Saturday, 15 June 2013

silk road or it happened on the way to mulberry street

Although we did not seen much evidence of this native industry during our recent vacation to the Lombardy region (but it is surely there if one seeks it out and knows where to look), Como and its environs produce an astonishing quarter of the worldwide output of silk.

The top manufacturing country is Brazil, climates being similar and the sheltering cliffs, like this one from the Swiss side of Lake Lugano, evoke a feeling of being in the bay of Rio de Janeiro. Italy was a relative late-comer in the silk business, whose broader history spins intrigue and is the impetus for some unlikely developments. Though robust trade had existed for at least two centuries prior via the Silk Road from the Orient, the material was a costly and mysterious luxury, the process monopolised and kept secret by Chinese exporters.
 Not quite on a mission to save souls, two monks were sent to the Far East, charged by the French monarchy of finding out the secret and bringing back to Europe, in the mid fifteenth century, in what may be the earliest example of industrial espionage. Having learnt the process, the monks smuggled seeds of the mulberry tree and eggs of caterpillars in diplomatic pouches, messenger tubes of bamboo. Mulberry leaves were the exclusive diet of silk-worms, the juvenile form of the moth Bombyx mori who spin cocoons out of silk.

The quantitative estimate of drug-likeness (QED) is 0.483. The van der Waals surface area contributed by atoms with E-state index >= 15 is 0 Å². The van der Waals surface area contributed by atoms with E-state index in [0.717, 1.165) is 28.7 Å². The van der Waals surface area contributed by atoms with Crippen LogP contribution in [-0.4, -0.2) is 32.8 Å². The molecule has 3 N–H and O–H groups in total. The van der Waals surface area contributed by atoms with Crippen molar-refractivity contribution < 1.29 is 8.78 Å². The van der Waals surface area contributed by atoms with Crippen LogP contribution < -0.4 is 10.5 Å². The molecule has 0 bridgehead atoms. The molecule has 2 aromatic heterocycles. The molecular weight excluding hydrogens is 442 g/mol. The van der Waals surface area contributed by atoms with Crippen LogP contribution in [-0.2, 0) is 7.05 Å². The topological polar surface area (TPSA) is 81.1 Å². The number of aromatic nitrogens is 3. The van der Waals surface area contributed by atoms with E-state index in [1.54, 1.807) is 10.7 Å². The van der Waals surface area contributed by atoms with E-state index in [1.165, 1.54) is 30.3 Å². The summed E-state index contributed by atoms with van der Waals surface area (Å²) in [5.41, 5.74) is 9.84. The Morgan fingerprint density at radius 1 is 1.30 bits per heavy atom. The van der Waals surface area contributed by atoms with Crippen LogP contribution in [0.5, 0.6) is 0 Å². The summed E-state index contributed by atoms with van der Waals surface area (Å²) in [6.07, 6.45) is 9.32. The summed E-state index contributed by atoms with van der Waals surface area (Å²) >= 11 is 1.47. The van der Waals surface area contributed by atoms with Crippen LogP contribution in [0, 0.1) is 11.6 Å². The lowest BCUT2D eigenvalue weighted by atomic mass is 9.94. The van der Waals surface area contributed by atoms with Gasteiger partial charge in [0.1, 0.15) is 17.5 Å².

It's sad and unfair that these little hopeful caterpillars are boiled alive in the middle of their metamorphosis in order to harvest their weave and warp, but having mastered the cultivation and working the material, places like Lyon soon became very rich and influential for having broken the cartel. Without the zealous explosion in mills, producing ever more intricate and automated patterns, the industrial and modern computing may have never happened—the looms emerging as something programmable and Turing-complete with cards, instructions for producing designs. The rest of Europe was not content to let the French have all the profits and glory, however, and others learnt the process, including the former Italian and Venetian middle-men in the original and established trade process, sore at having their business suffer.
Prussia's Frederick the Great, whose alchemists are also credited with making the first china, porcelain, outside of China, wanted in on the game too and ordered the cultivation of mulberry trees (Maulbeerbäume) all over Germany—this is why the mulberry is not an exotic plant these days, as fodder for the little caterpillars. This legacy still exists today, and German silk-making, in the interim led to a successful early manned-flight by a certain tinkerer and aviator in Bavaria named Gustave Weißkopf, pre-dating more famous pioneers, with wings made of silk taut on a bamboo frame, intensive war-time production of parachutes for Fallschirmjäger, and a textile export for the DDR that was in demand and a source of pride. What an interesting chain of events the cocoons of a little bug, that is still an ugly duckling afterwards, brings together.